Serve with the Marie Rose sauce and wedges of lemon.

Marie Rose Sauce

4 tbsp good quality tomato ketchup

2 tbsp good quality mayonnaise

2 tbsp Greek yoghurt

1/2 tbsp lemon juice

1/2 tbsp Worcestershire sauce

Dash of tabasco sauce

Mix together the mayonnaise, ketchup and yoghurt and add in the lemon juice and Worcestershire sauce, add tabasco to taste – simple 🙂





Fresh and Smoked Salmon with Creme Fraiche and Cucumber Dressing

30 11 2010

This recipe is for one of my party favourites; a mixture of smoked and fresh lime marinated salmon is combined with a wondering cucumber, creme fraiche and dill dressing that is fantastic on melba toast or with a nice light salad of crisp leaves and some new potatoes.

Ingredients:

500g smoked salmon

500g fresh salmon

300ml creme fraiche

Juice of 3/4 limes

1 cucumber

1tbsp pink peppercorns

2/3 tbsp white wine vinegar

Fresh dill

Method:

First things first you need to remove the skin from your fresh salmon and cut it into small cubes of about 1/2 inch.

Place the fresh salmon into a bowl and squeeze in the juice of 3/4 limes ensuring that you have enough to cover the salmon, as with ceviche the lime juice is going to “cook” the fresh salmon.  Cover the bowl with some cling film and set aside for at least 3 hours.

When the fresh salmon is suitably marinated you can start to prepare the rest of the dish; cut the smoked salmon into the same size cubes as before and place into a clean bowl.

Drain the liquid from your fresh salmon and mix in with the smoked salmon. Set aside in the fridge for the time being.

Cut the cucumber into 4 lengthwise and remove the seeds and discard, cut the flesh of the cucumber into small cubes and place into a bowl with enough white wine vinegar to cover the cucumber and add in a good handful of fresh dill.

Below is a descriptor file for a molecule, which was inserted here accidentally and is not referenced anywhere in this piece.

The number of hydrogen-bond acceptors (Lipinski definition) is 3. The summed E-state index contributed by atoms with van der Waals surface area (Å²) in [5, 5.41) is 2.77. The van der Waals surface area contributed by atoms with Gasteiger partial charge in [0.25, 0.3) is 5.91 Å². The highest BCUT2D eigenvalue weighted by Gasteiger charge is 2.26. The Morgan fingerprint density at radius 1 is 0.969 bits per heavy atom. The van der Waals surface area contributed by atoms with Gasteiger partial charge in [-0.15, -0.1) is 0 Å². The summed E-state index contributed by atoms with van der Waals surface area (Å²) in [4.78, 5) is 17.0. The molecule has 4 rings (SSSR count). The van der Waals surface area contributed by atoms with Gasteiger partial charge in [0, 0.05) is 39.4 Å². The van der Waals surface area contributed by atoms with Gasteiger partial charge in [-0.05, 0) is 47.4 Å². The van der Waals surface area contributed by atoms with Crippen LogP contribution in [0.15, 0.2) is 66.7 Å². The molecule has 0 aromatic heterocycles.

Cover the bowl and pop into the fridge for about 30 minutes before draining off the vinegar.

Take the salmon from the fridge, again discarding any liquid that has come off of it and add in the cucumber and dill.

Mix in the creme fraiche and the pink peppercorns, you can also add some more dill for extra colour.

Refridgerate if you are not serving immediately.





Kofte Kebabs

31 10 2010

 Anyone who has read my recipes before will possibly have noticed that I really do like Greek and Turkish food quit a lot, so much in fact that it is probably a very good thing that both cuisines can be some of the healthiest around.

 Kofte or Kefte or Kofta depending on where you are from are made of ground meat such as lamb that is worked with until it is almost like a paste mixed with herbs and spices and then formed into balls, cigar like sausages or worked around a stick before grilling – delicious 🙂

I happen to be particularly fond of a version that I used to have at a Turkish restaurant back home and that I finally managed to get right after many attempts. Whilst you can use most meats and even fish to make your kofte I find lamb to be the best however I do like a 50/50 mix of lamb and beef as well.

Ingredients:

500 g of ground lamb
1 handfull of parsley (stalks removed)
1 slice of white bread with the crust removed
1 medium red onion
1 garlic clove
1 egg
~12 mint leaves
1/4 tsp cumin powder
1/4 tsp paprika
1/4 tsp black
1/2 tsp salt

Method:

When you buy your minced lamb ask the butcher to mince it twice for you to try and get it as fine and smooth as possibly, if you don’t visit a butcher and don’t have access to a mincer at home then place the mince on a chopping board and using 2 knives try and break it down as much as possible- imagine you are playing the drums!

Very lightly toast your slice of bread and using a food processor turn it into bread crumbs, if you don’t have a food processor then it looks like you will get to work on your drum skills again.

Peel your onion and garlic and dice both as finely as you can, also at this point chop up your parsely and mint leaves finely.

Beat together your egg .

Add all of your dry ingredients to a mixing bowl which has been greased with a little bit of olive oil and give them a rough mix together. Now add in your beaten egg and really mix everything together well, you don’t want any pockets of meat that haven’t been seasoned or any big clumps of breadcrumbs.

Once your mixture is well mixed together cover the bowl with a clingfilm/a teatowel and pop in the fridge for at least 30 mins.

After taking your mix out of the fridge divide it into equal amounts and shape it as you wish; either into little meatballs, cigar like sausages, patties or shaped around a wooden skewer.

Now for the cooking, pop your koftes onto a nice hot charcoal grill / bbq or if you don’t have a grill/bbq available you can pop them into a hot frying pan.

Cook the kofte until they are done, if you split this amount of mixture into 15 small sausages you will need to give them 3/4 minutes each, different sized portions will differ accordingly.

Serve with some natural yoghurt, a nice simple salad and some flat bread.